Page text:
Though the behaviour of consumers is dependent on different factors, the cultural dimensions appear to have considerable impact on the decision making process of people. As the beliefs, values, perceptions, morals, principles, customs, etc are derived from culture, the consumer behaviour or buying patterns are expected to have strong influences on the different dimensions of culture. According to Marsiglia (2010, p. 1) the “cultural value systems” seems to substantially influence the activities of individuals and so people from different cultural backgrounds or nationalities show variations in their buying behaviour. Consumers from similar cultural background seem to display comparable traits especially with regard to buying. So marketers need to identify the exactness of the influence of culture on consumer behaviour in order to devise appropriate tactics for capturing diverse markets. A study on the relationships and complexities associated with this issue seems to be relevant in today’s world where lot of cultural integration, interferences and consolidations occur as a result of globalization. The influence of culture on consumer behaviour has been recognized since a long time and the extent of impact would be evaluated and discussed.
Definition of consumer behaviour
Schiffman & Kanuk (2007, p. 3) has described consumer behaviour as “the behaviour that consumers display in searching for, purchasing, using, evaluating, and disposing of products and services that they expect will satisfy their needs”. Definitions like this clearly indicates that consumer behaviour is all about behavioural patterns adopted or followed by people when making decisions related to purchasing a product or a service. This behaviour is dependent on a host of other factors like the needs, interests, values, perceptions, motivation, purpose, availability, pricing, etc and most of these aspects have direct or indirect linkages to the cultural, financial, social and mental state of a consumer. So understanding consumer behaviour is key to the success of product marketing.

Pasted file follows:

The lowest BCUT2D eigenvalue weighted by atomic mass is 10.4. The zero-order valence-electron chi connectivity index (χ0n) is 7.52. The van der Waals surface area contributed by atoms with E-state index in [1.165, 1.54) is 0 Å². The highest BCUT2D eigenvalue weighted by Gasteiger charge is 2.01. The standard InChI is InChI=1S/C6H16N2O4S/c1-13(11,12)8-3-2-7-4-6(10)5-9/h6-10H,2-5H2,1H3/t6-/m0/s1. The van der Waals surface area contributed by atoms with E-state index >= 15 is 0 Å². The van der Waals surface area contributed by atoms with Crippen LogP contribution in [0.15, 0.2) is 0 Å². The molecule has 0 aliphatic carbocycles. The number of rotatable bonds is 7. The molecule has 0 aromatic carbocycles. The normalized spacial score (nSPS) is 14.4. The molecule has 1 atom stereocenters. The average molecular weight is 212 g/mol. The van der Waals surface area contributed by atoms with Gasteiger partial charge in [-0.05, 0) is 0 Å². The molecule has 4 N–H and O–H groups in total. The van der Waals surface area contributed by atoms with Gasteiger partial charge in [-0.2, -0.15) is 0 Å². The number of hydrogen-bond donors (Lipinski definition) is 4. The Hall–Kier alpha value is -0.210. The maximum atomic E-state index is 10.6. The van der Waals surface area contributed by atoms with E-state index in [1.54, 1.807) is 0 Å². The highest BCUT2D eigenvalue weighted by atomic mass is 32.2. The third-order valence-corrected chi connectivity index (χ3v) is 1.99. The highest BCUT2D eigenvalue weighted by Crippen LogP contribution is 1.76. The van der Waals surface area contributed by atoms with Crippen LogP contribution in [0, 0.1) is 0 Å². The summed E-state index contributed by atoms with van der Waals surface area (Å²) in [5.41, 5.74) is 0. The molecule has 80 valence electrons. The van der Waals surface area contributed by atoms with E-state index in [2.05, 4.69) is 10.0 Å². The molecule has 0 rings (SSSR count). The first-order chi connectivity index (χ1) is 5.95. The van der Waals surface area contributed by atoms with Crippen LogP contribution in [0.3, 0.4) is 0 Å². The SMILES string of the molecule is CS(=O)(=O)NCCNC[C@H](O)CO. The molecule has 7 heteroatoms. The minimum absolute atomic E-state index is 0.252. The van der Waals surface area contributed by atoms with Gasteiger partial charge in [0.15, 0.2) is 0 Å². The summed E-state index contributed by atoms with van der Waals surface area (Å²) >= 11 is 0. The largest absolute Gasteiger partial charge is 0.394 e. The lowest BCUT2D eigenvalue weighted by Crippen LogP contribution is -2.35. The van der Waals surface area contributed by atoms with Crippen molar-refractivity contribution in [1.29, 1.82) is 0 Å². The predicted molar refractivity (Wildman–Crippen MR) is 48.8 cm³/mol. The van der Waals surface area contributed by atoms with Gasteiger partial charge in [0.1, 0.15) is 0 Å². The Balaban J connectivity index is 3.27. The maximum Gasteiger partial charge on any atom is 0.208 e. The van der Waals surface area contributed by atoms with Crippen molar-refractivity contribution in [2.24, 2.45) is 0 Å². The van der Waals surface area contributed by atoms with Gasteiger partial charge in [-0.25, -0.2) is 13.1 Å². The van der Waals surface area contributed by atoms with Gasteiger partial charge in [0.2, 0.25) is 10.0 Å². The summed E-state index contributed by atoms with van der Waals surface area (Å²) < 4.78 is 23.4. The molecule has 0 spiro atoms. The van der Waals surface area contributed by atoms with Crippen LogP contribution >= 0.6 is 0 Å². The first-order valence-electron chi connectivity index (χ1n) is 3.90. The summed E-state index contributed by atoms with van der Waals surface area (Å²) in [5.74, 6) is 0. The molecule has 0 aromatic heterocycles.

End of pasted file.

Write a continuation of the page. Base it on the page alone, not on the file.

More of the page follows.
Role of culture on buying behaviour: The influence of culture on individuals is phenomenal. The values, ideas, perceptions, attitudes, etc of the consumers that has been acquired and developed through cultural interactions at various levels would ultimately have major influences on the buying behaviour of consumers. In short, cultural influences are found to be predominant in generating likes or dislikes in people and hence the buying habits and behaviour of consumers appear to be largely linked to various cultural dimensions (Luo, 2009). This association between culture and consumer choices has been recognized by marketers across the world and they strategize their product or service marketing strategies in accordance with these specific preferences. Consumers’ preferences for a particular product or service depend a lot on the features or the offers provided. Factors like beliefs, values, attitudes, etc of individuals that is basically derived from culture form integral in developing interests or preferences for specific quality or qualities in the product or the service, which in turn influences the buying behaviour to considerable degrees. Samarasinghe (2012, p. 88) opines that “understanding and predicting the influence of culture is central to consumer purchasing behaviour”. Even the consumer’s perception about a product or a service depends on their cultural background and as a result of which people from different countries perceive products or services differently. So the buying patterns would be largely affected by these perceptions and so marketing people need to even alter product designs and strategies based on specific consumer preferences and priorities. Researches on the relationship between culture and buying behaviour have substantiated the role of culture in the purchase decisions of consumers and the buying habits were found to vary with consumers from different cultural background (Schiffman & Kanuk, 2007).
Important features of some foreign cultures